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Authored by Dr. Anna Simons. | July 2010
What do we need when confronted by adversaries who do not adhere to our rule set or social code? Drawing on India’s extensive counterinsurgency experiences, as well as British and American examples of cross-culturally astute strategists, this monograph makes the case for frontloading selection. Its premise is that with the right individual(s) devising strategy, everything else should fall into place. The author contends that certain intuitive abilities are key-abilities that no amount of doctrine can instill or teach.
The argument made here moves beyond “unity of effort” and “unity of command” to identify an overarching need for “unity of vision.” Without someone at the helm who has a certain kind—not turn, not frame, but kind—ofmind, asymmetric confrontations will be hard (if not impossible) to win. As with strategic insight, individuals either know what to use to strategic effect when dealing with another society, or they do not. Having prior cross-cultural experience of the players involved in the conflict is essential, but just understanding other players is insufficient. Equally important is being able to come up with a strategy that fits “us” as well.
The monograph identifies a number of individuals who used unity of vision to considerable strategic effect. It then moves on to consider three exceptional Indians (K. P. S. Gill, S. K. Sinha, and Mahatma Gandhi) to further illustrate the point that with the right who in charge, the right what will follow. Among the conclusions reached is that the Department of Defense and the Services should be investing far more effort in assessment, selection, reassessment, and deselection than they currently do, and that when it comes to identifying those with the right attributes, counterinsurgency (and related) field manuals should be used as screening tools—not teaching aides.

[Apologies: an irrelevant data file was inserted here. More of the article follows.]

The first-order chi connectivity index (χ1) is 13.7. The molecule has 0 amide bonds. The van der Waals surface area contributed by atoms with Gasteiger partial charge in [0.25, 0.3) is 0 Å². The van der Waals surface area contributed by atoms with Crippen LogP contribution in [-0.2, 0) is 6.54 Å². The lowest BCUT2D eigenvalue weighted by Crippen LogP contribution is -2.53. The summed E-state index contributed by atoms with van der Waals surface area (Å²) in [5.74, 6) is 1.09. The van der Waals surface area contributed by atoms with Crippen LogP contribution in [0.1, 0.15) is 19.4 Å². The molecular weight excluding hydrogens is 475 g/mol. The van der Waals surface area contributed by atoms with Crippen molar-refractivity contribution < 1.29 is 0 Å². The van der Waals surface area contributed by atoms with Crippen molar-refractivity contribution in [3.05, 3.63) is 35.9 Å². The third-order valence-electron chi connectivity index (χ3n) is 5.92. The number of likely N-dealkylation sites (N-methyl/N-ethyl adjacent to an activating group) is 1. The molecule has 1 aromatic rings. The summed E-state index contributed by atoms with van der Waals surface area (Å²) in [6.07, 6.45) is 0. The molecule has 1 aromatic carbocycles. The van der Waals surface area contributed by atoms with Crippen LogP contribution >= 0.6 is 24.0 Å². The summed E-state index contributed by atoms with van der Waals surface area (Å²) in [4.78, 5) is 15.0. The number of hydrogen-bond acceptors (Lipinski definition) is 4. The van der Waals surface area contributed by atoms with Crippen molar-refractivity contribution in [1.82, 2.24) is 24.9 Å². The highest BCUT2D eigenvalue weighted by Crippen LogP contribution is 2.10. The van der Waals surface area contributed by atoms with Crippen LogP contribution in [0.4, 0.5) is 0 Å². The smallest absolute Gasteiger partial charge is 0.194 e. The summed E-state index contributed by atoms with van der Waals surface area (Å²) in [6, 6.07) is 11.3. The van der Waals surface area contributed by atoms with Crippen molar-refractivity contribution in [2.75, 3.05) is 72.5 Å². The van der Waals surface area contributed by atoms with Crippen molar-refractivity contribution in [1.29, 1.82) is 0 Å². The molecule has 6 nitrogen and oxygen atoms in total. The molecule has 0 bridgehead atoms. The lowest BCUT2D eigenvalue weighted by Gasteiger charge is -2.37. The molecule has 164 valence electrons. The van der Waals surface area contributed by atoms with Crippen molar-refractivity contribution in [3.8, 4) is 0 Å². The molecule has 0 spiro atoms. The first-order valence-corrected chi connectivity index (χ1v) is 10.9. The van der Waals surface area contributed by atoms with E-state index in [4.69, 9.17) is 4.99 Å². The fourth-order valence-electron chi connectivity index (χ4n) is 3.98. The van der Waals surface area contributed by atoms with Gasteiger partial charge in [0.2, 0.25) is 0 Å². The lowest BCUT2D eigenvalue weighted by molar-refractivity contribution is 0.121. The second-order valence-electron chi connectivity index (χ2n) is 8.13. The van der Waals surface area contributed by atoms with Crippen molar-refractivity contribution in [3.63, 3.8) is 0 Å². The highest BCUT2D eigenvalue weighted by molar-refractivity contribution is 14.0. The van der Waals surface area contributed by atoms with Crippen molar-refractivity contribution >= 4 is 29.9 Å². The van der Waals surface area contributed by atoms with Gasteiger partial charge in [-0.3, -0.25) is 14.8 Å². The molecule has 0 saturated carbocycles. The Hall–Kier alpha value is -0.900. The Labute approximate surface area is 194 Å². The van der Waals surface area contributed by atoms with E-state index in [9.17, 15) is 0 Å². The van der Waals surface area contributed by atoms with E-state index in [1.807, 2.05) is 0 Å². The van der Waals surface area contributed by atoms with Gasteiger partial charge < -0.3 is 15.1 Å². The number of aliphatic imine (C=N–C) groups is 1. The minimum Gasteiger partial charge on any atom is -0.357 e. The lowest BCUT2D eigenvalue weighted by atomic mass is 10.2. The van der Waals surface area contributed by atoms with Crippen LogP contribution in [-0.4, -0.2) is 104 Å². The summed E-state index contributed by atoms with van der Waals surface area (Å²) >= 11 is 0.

In addition to unity of vision, the author introduces two other concepts. The Lawrence paradox refers to our propensity to turn unduplicable lessons into generic principles as if anyone should be able to apply them. In contrast, the Gladwell heuristic seems far more useful. Borrowing from Malcolm Gladwell’s notion of connectors, mavens, and salesmen, what this yields is that those responsible for policing or helping to police communities at the local level should be able to identify local connectors, mavens, and salesmen. At the operational level, counterinsurgency leaders should be able to think (and potentially act) like connectors, mavens, and salesmen themselves, while strategy itself calls for an individual who possesses the insights and abilities of a connector, maven, and salesman all rolled into one—akin to an K. P. S. Gill, an S. K. Sinha, a George Kennan, or an Edward Lansdale.